5) It gives you valuable community knowledge while giving back a valuable community resource.
Matt, thank you very much for your time!
March 12, 2009 by Ed Reese · Comments Off
In my best Joey Lawrence voice,… “Whoa!” Talk about a great search engine marketing conference. Big props to the SEMPDX crew for putting together such a top quality event. Though it’s a six hour drive from Spokane to Portland, I’m going to join so that I can go to their monthly meetings and talk with the very talented search folks in P-Town (and check out a Blazer game or two). If you are an SEO anywhere near Portland, it’s a no-brainer to join SEMPDX. OK, now for my brief recap. I’m keeping this one short as I’ll be writing more detailed posts on topics over the next few days.
Keynote: Danny Sullivan
Danny was entertaining as always, with a great blend of technical insight, industry experience, and humor. The format of his presentation was largely driven by audience questions generated prior to the event. The majority seemed to come from Cecily Stout, a great SEO out of Fort Collins, Colorado. I always enjoy talking with her at conferences. One of his more interesting points, in my opinion, was the way he broke out social media into several different categories. I’ve personally felt that there are so many different types of social media that it never really made sense to lump them all together. However, this was the first time I’d seen someone really break them apart into more logical categories. It will really help in my discussions with clients.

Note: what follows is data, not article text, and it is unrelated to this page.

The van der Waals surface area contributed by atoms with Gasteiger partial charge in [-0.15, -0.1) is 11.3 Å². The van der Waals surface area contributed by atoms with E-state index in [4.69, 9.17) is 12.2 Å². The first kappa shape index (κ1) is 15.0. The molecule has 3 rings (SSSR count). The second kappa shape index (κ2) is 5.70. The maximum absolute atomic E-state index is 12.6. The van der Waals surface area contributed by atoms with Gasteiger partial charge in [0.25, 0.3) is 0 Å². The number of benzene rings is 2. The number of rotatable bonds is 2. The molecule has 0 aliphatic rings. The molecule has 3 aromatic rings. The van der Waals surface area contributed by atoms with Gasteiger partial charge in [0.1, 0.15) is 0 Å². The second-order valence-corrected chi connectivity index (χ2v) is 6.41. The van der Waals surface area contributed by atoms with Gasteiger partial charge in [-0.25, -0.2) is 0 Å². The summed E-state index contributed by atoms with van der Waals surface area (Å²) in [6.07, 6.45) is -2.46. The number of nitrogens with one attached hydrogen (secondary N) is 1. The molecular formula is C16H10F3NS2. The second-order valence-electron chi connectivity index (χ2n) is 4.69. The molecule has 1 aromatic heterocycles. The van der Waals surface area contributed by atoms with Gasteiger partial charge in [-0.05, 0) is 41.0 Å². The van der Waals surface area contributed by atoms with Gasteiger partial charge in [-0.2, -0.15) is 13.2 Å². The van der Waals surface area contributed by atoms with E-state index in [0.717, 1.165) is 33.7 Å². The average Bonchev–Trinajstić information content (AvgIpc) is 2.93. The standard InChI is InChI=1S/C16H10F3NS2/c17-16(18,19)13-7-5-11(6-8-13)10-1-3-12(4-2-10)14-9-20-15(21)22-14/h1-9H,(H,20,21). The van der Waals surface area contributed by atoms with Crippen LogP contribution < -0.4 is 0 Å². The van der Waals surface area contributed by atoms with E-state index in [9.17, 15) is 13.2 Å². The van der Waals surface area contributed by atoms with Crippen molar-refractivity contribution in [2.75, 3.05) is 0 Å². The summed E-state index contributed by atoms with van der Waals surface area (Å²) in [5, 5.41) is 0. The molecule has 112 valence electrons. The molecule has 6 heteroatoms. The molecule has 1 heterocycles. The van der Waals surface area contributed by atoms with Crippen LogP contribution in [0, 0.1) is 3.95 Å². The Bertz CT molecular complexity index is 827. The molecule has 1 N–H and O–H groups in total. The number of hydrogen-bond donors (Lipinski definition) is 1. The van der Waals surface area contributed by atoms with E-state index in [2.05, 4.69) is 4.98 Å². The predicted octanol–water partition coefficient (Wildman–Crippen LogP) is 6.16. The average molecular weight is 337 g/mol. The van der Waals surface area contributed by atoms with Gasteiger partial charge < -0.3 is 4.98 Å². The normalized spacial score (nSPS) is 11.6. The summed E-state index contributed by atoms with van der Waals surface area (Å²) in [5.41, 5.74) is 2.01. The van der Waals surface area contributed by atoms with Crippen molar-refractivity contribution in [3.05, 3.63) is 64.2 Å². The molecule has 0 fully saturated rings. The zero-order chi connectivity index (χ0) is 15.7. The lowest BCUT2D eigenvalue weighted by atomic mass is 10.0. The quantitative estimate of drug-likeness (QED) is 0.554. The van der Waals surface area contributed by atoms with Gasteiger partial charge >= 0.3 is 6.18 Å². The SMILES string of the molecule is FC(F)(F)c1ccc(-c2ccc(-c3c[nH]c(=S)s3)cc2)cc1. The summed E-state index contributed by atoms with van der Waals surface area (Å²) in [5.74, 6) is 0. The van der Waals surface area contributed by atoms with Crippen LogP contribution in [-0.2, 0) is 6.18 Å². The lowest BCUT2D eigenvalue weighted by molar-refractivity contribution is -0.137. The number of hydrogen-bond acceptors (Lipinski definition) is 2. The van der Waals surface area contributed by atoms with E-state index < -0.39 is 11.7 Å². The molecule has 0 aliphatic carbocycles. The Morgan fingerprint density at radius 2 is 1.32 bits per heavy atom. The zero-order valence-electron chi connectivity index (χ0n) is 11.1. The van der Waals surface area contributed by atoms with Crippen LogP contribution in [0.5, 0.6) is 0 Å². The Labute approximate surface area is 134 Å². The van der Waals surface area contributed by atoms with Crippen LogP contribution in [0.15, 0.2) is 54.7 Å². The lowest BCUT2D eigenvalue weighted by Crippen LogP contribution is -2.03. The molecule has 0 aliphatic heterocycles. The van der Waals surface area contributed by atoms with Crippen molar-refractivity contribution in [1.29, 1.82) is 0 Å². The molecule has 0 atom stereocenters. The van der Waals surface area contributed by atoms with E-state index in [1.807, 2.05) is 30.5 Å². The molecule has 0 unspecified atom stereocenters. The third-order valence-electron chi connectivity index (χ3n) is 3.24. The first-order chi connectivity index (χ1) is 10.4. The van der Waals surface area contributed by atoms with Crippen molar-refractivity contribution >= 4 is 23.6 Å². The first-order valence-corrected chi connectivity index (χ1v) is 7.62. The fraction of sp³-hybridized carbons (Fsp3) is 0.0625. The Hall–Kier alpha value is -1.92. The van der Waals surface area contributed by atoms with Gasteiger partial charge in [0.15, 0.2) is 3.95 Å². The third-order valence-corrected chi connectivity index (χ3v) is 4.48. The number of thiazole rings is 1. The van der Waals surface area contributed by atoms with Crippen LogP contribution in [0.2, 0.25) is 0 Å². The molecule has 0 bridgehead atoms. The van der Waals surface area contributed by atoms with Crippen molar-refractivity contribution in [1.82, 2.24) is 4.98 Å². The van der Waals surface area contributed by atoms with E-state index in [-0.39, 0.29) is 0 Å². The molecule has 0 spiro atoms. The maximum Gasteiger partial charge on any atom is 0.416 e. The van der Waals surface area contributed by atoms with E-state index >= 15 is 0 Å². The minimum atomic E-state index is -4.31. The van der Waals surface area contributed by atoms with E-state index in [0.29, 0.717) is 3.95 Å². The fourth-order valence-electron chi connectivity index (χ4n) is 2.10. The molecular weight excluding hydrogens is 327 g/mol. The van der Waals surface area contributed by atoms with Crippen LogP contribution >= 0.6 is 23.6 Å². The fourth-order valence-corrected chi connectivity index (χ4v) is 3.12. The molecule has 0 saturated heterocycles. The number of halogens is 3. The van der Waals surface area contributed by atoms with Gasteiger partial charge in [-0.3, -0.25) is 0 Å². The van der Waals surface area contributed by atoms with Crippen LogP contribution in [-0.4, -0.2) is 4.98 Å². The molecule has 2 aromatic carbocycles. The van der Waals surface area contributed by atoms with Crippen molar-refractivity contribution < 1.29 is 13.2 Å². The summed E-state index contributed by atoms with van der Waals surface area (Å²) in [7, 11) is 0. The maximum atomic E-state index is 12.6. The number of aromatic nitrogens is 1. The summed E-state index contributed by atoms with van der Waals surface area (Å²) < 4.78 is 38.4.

David really did a great job in putting this session together. In fact, I found out later that day that he had a big part in getting the A-List SEO line-up for the conference in general. Nice work! I found the local search session to be one of the most valuable of the day. It provided great content and balance for both agency search marketers and in-house folks. Here are a few high notes:
Matt McGee really got me thinking about, neigh,… planning to join his hyperlocal blogger army. His presentation included the only true case study-esque data of the day, which I appreciate. The crux of his hyperlocal blogging presentation is that if we can believe all the news articles about traditional media dying off, there is a huge opportunity for marketers to present valuable local information to the community and benefit from the additional traffic. He provided some really great data and insight. I’m planning on writing more about his presentation in the next few days.